Another factor in this scenario was the lack of snowcover.  Many of you who may have read this blog probably heard me complain in December about our open winter.  Snowcover protects the turf from the dry winter air and winds (preventing dessication) as well as protects the turf from direct low temperatures.  Although temperatures in December were above average, we still saw some nights dip down around -4 or -5.  Without snowcover as insulation, the turf takes those temperature directly, which is not ideal.

The combination of these two events more than likely were very stressful to the turfgrass.  The last piece of this puzzle however is the physiology of the turfgrass stands on our golf course.  Both creeping bentgrass and kentucky bluegrass are very hardy, cold tolerant perennial grasses.  However Poa Annua (which is latin for Annual Bluegrass) is just that, annual.  What most people don't realize is that Poa is a plant whose natural lifecycle is to die every year!  Remember those white seed heads we used to see on the greens and fairways?  That is the Poa plant producing seed, its offspring, because it is preparing to die later in the fall.  Unfortunately, when it creeps into a turfgrass stand on a golf course, we end up treating it with such delicacy (irrigation, fertilizer, fungicides, growth regulators) that it manages to survive year after year.  However, the fact of the matter is that Poa is generally a very weak plant species because its sole purpose is to grow, produce seed, and die.

What we are seeing on the course this spring is the story of how different grasses respond to different conditions.  The bentgrass and the bluegrass experienced the exact same conditions this winter as the Poa.  The Poa however was too weak to take the stresses, and basically kicked the bucket.  The pythium infection likely originated with the EXTREMELY warm temperatures we had in March, and just took advantage of a very easily infected host in the already mostly dead Poa.  Again, the bentgrass and bluegrass also experienced the pythium in the soil, but was able to defend its self against a weak pathogen....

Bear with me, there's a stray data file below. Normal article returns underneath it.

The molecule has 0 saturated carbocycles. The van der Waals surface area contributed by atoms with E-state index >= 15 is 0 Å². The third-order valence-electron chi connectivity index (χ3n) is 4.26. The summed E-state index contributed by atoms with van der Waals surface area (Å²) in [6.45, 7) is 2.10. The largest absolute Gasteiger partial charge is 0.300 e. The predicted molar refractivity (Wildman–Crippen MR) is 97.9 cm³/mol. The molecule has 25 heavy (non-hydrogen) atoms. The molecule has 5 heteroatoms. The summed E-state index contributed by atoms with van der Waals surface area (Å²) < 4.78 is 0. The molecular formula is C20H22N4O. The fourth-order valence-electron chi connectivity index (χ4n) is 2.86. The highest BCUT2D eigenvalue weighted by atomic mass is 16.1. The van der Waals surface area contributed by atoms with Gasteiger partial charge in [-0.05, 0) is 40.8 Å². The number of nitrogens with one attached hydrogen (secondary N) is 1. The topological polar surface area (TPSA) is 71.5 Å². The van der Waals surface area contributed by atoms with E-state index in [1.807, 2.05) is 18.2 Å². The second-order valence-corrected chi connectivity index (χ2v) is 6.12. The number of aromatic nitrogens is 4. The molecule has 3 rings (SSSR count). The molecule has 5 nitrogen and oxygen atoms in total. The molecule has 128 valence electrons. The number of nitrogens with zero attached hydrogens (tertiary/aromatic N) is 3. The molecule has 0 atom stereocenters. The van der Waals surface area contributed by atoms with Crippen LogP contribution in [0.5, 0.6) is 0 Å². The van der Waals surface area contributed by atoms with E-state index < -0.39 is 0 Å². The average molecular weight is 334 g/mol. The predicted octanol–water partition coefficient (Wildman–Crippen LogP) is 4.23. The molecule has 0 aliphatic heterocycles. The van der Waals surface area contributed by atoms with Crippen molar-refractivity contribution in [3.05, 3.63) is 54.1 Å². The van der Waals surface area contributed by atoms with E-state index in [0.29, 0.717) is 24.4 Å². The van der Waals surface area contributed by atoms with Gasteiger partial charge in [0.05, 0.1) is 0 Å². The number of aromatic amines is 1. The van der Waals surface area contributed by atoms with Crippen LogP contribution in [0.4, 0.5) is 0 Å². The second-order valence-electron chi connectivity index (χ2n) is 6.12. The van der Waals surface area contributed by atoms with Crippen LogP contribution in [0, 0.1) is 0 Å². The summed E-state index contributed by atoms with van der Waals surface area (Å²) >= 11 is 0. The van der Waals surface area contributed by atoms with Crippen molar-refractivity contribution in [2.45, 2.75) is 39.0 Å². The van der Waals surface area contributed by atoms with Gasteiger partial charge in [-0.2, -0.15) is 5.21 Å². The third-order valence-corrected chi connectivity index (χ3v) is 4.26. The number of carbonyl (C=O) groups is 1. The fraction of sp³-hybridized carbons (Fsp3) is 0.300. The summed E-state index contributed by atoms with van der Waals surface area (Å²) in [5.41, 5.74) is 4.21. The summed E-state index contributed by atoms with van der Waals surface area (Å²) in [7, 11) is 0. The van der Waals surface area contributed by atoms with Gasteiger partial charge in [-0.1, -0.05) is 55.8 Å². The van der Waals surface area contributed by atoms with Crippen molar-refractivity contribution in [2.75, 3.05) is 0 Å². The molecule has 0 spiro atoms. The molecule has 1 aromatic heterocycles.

The morale of this story is a few things.  This fall, let's hope for some timely rains in October and November.  Furthermore, let's hope for a good blanket of snow (but not too much snow!) to cover the course by Thanksgiving.  Lastly, my vote is to tear up the fairways and greens, sterilize the soil to kill all remaining Poa Annua seeds, and reseed the entire golf course with some desirable grasses this fall!  Whose with me....?

This picture sums it all up.  On the right, is a stand of almost entirely
kentucky bluegrass.  This area used to be rough (Poa likes to grow
in short mowed areas).  We widened the fairway here last year, however
the old rough that we mowed down was still pure kentucky bluegrass. 
The left half of this picture is old fairway, with a lot of Poa in it. 
Pretty telling sign of what happened over the winter....
Fortunately, or unfortunately, all of the dead Poa areas will quickly refill themselves with more Poa.  Although it obviously isn't a desireable grass, it is still a grass that we can manage into a great golf course.  It just makes for a lot more headaches.  6 and 11 fairways have the highest Poa concentration, and definitely took the worst damage.  We will probably try to reseed in some kentucky bluegrass/perennial ryegrass seed that we have that was left over from the flood last year into these areas to see if we can increase the population of some stronger grasses. 

I fully expect with some warmer temperatures and a little extra fertilizer that the rest of the damaged areas will take care of themselves just fine.